King’s Lynn hire company boss welcomes online licence move

Drivers in the Deepings and Bourne are being encourgaed to turn off their engines in stationary traffic and help improve air quality in South Kesteven.  Photo by David Lowndes.
Drivers in the Deepings and Bourne are being encourgaed to turn off their engines in stationary traffic and help improve air quality in South Kesteven. Photo by David Lowndes.

A new system replacing the paper part of the licence with an online database of motorists’ records came into force on Monday.

Government officials have claimed the move will save drivers money and help to improve road safety.

And the reform has been backed by Ian Wells, manager of Thrifty Car and Van Rental’s branch in North Street.

He said they had been preparing for the switch for some time and have new technology in place to help customers get to grips with the change.

He said: “It’s not going to cause us any issues. It’s just a new procedure.”

Craig Smith, fleet manager of the A10 Autocentre, on the North Lynn industrial estate, said they were having to ask customers to go online in their premises until the system is fully operational.

But he was also confident that the move will improve the system in the longer term.

Under the new system, motorists can check their licence details online and generate a code through which that information can be shared with third parties, such as employers or car hire companies. Summaries of individual driving records can also be downloaded and printed.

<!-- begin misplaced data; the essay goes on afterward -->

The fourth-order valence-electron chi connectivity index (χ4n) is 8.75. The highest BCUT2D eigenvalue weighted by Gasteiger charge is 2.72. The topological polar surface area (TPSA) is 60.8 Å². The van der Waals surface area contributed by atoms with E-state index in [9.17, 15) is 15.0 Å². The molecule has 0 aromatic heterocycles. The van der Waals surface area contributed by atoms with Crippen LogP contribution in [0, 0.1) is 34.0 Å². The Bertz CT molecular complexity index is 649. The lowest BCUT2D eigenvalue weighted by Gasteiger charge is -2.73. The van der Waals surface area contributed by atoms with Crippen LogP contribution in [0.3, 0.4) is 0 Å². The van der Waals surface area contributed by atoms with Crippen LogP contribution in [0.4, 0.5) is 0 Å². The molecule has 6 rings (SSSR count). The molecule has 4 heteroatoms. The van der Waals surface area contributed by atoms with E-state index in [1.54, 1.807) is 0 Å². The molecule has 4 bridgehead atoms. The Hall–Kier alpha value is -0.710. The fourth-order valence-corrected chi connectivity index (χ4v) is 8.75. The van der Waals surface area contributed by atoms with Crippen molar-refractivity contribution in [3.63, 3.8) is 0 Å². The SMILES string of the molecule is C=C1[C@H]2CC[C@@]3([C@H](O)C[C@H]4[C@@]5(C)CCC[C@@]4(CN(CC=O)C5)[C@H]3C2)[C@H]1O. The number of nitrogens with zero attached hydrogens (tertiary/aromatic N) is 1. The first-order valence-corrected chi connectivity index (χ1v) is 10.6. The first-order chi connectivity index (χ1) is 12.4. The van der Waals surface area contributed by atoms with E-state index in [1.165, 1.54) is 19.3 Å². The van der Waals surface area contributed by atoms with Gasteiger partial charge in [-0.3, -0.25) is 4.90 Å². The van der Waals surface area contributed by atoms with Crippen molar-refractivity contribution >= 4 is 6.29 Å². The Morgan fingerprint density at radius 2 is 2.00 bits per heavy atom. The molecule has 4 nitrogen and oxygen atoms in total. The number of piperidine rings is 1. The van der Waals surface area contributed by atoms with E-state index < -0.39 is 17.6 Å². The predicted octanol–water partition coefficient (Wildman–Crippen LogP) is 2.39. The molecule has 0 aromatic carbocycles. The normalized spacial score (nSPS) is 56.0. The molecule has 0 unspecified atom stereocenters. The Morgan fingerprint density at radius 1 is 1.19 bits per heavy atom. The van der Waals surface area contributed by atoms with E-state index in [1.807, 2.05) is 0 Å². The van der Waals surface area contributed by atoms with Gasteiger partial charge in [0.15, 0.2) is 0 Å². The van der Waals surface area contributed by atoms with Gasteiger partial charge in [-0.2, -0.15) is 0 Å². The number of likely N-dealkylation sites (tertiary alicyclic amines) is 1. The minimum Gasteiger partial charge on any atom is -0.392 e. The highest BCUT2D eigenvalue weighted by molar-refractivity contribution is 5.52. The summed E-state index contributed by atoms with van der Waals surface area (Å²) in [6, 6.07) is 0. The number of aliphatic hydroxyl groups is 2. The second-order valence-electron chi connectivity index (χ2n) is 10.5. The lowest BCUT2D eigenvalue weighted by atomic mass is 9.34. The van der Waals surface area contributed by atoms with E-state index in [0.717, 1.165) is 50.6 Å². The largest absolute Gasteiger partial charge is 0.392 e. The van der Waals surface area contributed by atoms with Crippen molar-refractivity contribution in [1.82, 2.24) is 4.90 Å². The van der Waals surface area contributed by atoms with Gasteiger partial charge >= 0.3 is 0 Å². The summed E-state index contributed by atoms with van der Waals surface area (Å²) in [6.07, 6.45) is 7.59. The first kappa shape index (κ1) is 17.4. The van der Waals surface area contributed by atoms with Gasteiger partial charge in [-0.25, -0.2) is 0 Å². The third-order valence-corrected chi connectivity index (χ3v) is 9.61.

But the codes only last for three days and some fear that holidaymakers will have to go online again to secure a second code if they want to hire a car abroad.

Critics also claim many drivers are still not aware of the new procedures, while the British Vehicle Rental and Leasing Association, the body which represents the car hire industry, said the change had been rushed through.

And Crieghton Parry, owner of Yello Car and Van Hire in North Street, said: “Like all these great government projects, there’s teething problems. On the first day it collapsed.”

Asked whether he thought the system would improve, he said: “It will have to.”

But the government says the ability to access current DVLA records, instead of a paper counterpart that was potentially out of date, will improve road safety and reduce the risk for vehicle hire firms.

Drivers previously had to pay £20 for a replacement paper counterpart.

Around 445,000 replacements were issued last year alone.